This passage analysis is at the micro-level, but a similar process happens in the broader structure of narratives. In compelling stories, we are drawn to ask what will happen next (sometimes because of conflicts, sometimes because we care about characters), and as soon as we are told an answer, another question hangs. This pulls us through the whole story as the writer carefully reveals information, drops clues or foreshadowing, and constructs the story’s world.
When we write, we can work to put ourselves in the position of the reader: “What is the reader wondering now?” we might ask. Or, “How can I get the reader to care enough about this element so that they are curious for more?”
I want to emphasize, before moving on, the importance here of providing those answers along the way. A story teaches its readers how it should be read, and piling up the questions without the payoff of any answer sets a frustrating expectation. In the text as a whole, loose subplots and untied endings can quickly cause a reader disappointment or frustration. When we encourage our readers to ask a question, we are promising an answer, and if we break that promise, we must have good reasons for doing so.
Conflict and character in the service of mystery
We are sometimes taught to construct our characters, scenes, and situations in such a way that conflict is heightened. Characters, we are told, should be ready to fight for something. Romances should involve a chase. Every scene should start with action.
Let’s step back from that. It’s not that these elements can’t make for an engaging story. They clearly, absolutely can. But what if we’re looking at it the wrong way around? What if it isn’t that characters should have traits that put them in conflict with others? What if it’s that character and conflict themselves are both ingredients that can be used to create mystery?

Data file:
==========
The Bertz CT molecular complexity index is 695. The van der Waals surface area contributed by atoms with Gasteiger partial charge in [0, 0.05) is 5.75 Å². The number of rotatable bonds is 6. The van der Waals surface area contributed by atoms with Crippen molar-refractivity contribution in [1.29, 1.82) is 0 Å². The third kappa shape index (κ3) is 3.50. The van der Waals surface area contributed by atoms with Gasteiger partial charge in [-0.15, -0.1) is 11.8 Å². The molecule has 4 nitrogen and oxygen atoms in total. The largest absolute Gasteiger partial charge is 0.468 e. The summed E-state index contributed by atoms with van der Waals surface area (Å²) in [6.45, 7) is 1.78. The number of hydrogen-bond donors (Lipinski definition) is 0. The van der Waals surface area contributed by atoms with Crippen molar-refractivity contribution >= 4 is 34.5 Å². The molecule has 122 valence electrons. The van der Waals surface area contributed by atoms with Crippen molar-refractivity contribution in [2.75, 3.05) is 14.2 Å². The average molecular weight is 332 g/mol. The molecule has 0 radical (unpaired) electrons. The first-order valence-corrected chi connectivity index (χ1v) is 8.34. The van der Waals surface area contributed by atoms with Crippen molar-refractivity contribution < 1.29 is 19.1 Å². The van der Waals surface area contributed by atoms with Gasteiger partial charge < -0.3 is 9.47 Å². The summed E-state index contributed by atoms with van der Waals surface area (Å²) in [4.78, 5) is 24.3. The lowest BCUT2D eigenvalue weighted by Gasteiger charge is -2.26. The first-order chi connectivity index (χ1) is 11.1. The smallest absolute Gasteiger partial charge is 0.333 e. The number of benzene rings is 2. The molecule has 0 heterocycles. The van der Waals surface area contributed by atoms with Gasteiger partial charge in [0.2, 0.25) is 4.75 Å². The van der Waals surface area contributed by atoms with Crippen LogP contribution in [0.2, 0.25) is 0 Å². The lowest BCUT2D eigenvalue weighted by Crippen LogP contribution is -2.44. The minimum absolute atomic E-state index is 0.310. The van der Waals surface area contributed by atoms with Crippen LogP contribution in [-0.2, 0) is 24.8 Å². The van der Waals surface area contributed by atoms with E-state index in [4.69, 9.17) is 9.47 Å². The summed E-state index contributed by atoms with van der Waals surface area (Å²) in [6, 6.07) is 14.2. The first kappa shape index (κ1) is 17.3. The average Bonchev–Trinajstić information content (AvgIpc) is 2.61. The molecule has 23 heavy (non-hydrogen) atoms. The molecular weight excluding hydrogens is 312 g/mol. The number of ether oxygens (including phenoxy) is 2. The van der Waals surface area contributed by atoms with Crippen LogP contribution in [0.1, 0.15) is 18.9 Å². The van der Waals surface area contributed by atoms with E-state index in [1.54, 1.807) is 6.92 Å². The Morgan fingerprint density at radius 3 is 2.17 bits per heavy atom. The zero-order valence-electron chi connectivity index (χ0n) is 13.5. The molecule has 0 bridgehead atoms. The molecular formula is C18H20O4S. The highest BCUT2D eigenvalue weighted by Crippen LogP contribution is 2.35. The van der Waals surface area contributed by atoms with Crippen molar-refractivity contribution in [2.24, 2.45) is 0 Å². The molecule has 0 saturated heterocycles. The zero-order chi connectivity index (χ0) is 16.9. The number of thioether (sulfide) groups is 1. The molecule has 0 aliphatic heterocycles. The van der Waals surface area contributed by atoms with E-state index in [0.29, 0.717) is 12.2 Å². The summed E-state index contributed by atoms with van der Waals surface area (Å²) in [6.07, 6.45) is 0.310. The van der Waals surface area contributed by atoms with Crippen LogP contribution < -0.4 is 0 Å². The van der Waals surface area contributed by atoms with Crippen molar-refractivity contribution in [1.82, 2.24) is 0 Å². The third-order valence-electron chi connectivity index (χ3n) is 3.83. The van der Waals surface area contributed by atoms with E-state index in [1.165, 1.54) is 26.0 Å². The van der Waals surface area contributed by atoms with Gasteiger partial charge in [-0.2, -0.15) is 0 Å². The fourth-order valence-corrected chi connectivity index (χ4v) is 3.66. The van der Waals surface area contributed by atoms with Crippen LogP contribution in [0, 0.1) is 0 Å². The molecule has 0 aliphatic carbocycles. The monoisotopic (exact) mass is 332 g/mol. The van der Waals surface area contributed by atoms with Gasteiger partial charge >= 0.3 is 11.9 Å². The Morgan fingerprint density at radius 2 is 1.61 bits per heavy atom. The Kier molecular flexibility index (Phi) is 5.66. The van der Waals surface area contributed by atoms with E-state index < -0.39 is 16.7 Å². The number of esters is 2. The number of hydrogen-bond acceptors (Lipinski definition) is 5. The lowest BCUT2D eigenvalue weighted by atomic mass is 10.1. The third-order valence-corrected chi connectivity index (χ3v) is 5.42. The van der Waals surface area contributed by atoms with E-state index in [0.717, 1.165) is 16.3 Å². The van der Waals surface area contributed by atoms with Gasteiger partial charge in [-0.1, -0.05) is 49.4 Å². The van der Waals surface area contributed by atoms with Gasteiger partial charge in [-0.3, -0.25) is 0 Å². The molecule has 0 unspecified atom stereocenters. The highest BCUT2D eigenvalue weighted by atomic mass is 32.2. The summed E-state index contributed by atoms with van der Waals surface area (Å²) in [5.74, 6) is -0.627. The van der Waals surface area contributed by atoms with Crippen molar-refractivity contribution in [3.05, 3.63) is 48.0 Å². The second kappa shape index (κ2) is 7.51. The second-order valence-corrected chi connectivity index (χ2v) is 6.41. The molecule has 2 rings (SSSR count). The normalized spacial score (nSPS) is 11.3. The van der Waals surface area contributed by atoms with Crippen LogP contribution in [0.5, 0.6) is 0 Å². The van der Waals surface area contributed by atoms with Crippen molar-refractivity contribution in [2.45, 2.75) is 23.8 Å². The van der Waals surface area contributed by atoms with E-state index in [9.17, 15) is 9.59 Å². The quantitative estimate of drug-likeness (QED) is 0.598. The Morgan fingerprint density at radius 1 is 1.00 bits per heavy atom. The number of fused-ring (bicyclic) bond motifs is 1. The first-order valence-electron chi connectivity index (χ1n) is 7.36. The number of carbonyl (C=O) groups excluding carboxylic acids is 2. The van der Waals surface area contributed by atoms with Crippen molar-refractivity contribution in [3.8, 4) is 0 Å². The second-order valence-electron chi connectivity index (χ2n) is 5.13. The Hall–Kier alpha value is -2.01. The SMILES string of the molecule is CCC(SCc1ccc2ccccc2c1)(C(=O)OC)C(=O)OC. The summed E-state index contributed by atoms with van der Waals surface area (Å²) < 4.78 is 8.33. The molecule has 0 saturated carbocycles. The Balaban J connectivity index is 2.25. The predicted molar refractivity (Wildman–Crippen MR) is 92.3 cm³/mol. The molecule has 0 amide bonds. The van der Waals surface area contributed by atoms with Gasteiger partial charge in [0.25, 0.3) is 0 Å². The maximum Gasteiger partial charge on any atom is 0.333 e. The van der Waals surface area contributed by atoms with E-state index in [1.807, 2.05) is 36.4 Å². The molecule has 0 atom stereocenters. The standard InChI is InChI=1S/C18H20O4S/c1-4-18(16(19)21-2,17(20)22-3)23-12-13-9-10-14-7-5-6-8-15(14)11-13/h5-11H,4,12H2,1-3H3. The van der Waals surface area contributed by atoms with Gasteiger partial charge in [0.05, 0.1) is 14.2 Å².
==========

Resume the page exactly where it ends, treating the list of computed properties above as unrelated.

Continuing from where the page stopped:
Conflict, which pits two forces against one another in a sustained struggle, is like a mystery-bomb. It rapidly gets us asking those questions: who will prevail? What will happen? What will the characters lose along the way? It jump-starts the mystery process outlined above, and therefore functions as a very useful tool. Similarly, round, well-developed, relatable characters inspire mystery, because the reader doesn’t just ask the questions but cares about the answers. We aren’t interested in reading about characters we can’t sympathize with perhaps not because questions aren’t asked but because we have little incentive to learn the answer.
The reason all of this matters is that it opens up to us new possibilities for engaging the reader. Is it possible to get a reader to ask questions without conflict as the primary motivator? I’d argue an emphatic yes. Shelley’s example above is a case in point: not that it is devoid of conflict, certainly, but the primary questions arise out of other elements, including anticipation of an adventure, historical resonance, and scientific curiosity. In the Kishōtenketsu story framework, readers ask questions about how the disparate elements will synthesize. In philosophical fiction, readers might ask about ideas more than a conflict. In science fiction, fantasy, and other speculative genres, worldbuilding gives ample room for question-asking [I think here most poignantly of the central story of David Mitchell’s Cloud Atlas and of Margaret Atwood’s The Handmaid’s Tale, the mysteries of both of whose worlds captivated me far beyond the individual conflicts of their characters].
Counterpoint: “A White Heron”
As I’ve been writing this post, exploring along with you, a particular story, a favorite for me, has stuck out. I’m not sure it fits. I beg you one digression, in hopes that it will help us refine this idea, see the extent of its application, and where there might be need for a more expansive theory yet.
Sarah Orne Jewett’s 1886 short story “A White Heron” opens in what, to my memory, are a singularly un-mysterious and un-conflictual couple of paragraphs: